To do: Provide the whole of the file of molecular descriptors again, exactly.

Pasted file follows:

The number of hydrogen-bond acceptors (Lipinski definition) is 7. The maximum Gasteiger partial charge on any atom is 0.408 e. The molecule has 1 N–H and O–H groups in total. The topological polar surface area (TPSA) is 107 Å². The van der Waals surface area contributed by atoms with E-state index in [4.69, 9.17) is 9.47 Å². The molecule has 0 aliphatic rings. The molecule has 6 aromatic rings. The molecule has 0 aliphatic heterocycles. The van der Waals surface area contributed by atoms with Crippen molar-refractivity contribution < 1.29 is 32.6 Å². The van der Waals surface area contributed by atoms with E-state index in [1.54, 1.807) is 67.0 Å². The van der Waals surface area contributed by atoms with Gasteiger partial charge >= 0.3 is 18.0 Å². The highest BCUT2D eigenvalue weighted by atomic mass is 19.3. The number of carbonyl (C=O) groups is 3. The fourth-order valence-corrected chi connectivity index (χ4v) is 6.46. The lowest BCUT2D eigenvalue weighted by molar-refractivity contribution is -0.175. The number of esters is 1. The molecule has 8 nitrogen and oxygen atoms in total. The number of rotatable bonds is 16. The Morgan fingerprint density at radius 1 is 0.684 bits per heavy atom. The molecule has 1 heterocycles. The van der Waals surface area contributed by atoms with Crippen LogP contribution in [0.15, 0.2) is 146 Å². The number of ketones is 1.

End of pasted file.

The number of hydrogen-bond acceptors (Lipinski definition) is 7. The maximum Gasteiger partial charge on any atom is 0.408 e. The molecule has 1 N–H and O–H groups in total. The topological polar surface area (TPSA) is 107 Å². The van der Waals surface area contributed by atoms with E-state index in [4.69, 9.17) is 9.47 Å². The molecule has 0 aliphatic rings. The molecule has 6 aromatic rings. The molecule has 0 aliphatic heterocycles. The van der Waals surface area contributed by atoms with Crippen molar-refractivity contribution < 1.29 is 32.6 Å². The van der Waals surface area contributed by atoms with E-state index in [1.54, 1.807) is 67.0 Å². The van der Waals surface area contributed by atoms with Gasteiger partial charge >= 0.3 is 18.0 Å². The highest BCUT2D eigenvalue weighted by atomic mass is 19.3. The number of carbonyl (C=O) groups is 3. The fourth-order valence-corrected chi connectivity index (χ4v) is 6.46. The lowest BCUT2D eigenvalue weighted by molar-refractivity contribution is -0.175. The number of esters is 1. The molecule has 8 nitrogen and oxygen atoms in total. The number of rotatable bonds is 16. The Morgan fingerprint density at radius 1 is 0.684 bits per heavy atom. The molecule has 1 heterocycles. The van der Waals surface area contributed by atoms with Crippen LogP contribution in [0.15, 0.2) is 146 Å². The number of ketones is 1.